We see eBeam technology as the next big thing in flexible packaging production.
First, let’s examine eBeam curing and the benefits and challenges of this revolutionary, albeit not entirely new, technology.
EBeam is a process of surface curing inks with a beam of high energy. EBeam, or EB, technology uses accelerated electrons to break chemical bonds and initiate a chemical reaction to bond the molecules together and cure instantly.
With eBeam curing, flexible packaging converters can expect a uniform instantaneous cure that ensures quicker speed to market, while also maintaining high durability and scratch resistance. The low energy from eBeam makes it ideal for heat-sensitive films.
While eBeam is only just starting to make inroads in flexible packaging production, it is not entirely new. It’s commonly been used in the aerospace, medical, and automotive industries and even for surface sterilization. EB has more recently started to gain traction in the packaging space as manufacturers and major CPG brands see the benefits of an instant cure and food-safe applications.
In label and packaging production, eBeam is often compared to more traditional methods, like UV curing. But there’s one major difference: photoinitiators. While UV curing involves photoinitiators to cure the inks when exposed to UV lamps, EB, on the other hand, does not, which makes the process ideal for anyone creating packaging for food, pharmaceutical or any industry where ink migration and photoinitiators are a concern.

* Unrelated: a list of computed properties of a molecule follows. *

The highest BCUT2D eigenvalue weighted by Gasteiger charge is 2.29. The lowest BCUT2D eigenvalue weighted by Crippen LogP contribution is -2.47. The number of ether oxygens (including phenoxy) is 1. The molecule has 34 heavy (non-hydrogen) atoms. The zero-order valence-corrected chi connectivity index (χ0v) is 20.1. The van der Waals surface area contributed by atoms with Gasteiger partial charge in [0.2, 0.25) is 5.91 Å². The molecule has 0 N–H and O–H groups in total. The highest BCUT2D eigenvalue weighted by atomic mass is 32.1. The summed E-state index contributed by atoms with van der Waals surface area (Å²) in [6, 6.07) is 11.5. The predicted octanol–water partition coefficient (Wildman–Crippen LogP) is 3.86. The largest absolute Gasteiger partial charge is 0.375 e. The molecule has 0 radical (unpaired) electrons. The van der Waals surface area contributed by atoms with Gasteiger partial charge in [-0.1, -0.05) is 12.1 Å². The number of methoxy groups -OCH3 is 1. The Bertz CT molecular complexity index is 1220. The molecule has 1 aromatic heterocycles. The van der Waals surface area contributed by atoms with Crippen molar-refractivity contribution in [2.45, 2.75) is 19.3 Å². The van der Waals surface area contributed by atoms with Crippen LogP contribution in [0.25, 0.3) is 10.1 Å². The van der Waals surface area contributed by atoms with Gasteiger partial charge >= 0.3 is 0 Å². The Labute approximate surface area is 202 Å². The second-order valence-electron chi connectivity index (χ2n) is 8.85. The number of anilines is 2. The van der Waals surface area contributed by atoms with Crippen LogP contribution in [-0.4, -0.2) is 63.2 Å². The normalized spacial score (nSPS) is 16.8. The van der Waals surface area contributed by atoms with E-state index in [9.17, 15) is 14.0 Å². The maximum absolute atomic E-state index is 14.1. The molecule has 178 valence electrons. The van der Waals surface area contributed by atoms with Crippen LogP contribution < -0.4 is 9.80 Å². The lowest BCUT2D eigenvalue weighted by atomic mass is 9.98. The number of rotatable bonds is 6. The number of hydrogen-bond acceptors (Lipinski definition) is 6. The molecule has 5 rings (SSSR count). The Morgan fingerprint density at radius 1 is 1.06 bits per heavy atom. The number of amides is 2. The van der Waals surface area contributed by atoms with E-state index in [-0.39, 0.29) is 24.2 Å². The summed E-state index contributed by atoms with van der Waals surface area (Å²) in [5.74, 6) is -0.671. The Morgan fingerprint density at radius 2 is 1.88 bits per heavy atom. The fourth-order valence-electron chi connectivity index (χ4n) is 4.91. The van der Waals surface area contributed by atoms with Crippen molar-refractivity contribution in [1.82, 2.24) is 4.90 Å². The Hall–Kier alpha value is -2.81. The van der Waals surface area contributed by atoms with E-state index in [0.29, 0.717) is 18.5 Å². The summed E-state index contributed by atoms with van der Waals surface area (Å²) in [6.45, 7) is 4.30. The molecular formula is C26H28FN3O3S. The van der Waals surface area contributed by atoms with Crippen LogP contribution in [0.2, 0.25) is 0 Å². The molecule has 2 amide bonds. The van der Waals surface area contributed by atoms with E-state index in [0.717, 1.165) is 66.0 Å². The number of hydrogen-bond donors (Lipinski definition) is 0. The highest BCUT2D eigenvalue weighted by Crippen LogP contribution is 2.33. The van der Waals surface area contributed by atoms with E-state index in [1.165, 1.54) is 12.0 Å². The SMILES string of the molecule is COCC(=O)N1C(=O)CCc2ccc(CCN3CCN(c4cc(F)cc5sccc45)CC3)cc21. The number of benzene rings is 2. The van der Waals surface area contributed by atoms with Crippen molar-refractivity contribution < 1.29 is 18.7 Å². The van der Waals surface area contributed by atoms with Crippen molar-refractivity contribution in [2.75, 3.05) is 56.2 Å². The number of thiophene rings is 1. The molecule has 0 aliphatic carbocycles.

Large food producers and brands are also taking note of the benefits of eBeam in flexible packaging. PepsiCo made a splash when it said it was exploring the curing method for its flexible packaging products.
In an article in UV+EV Technology magazine, Todd Fayne, PepsiCo’s principal engineer and associate director of global snacks R&D, said: “Under perfect conditions, UV technology can produce safe packaging for direct food. However, using an electron to initiate cross-linking is more consistent and easier to control.”
Additionally, with EB curing, Fayne said, “there also are much higher levels of cross-linking that ensure lower migration of acrylate monomers. These higher levels provide an extra safety factor for direct-food applications.”
The challenge with any technology is price. All capital equipment decisions come with cost, and further saturation into the flexible packaging market will drive down the price of eBeam machines in the long run. There’s hardly a brand selling in today’s market that wouldn’t jump at the opportunity for an extra layer of safety and more consistent control, but it still might take some time for other brands like PepsiCo to join in on this technology revolution.
Visit our website for more details on eBeam technology and S-OneLP’s CatPak™ system.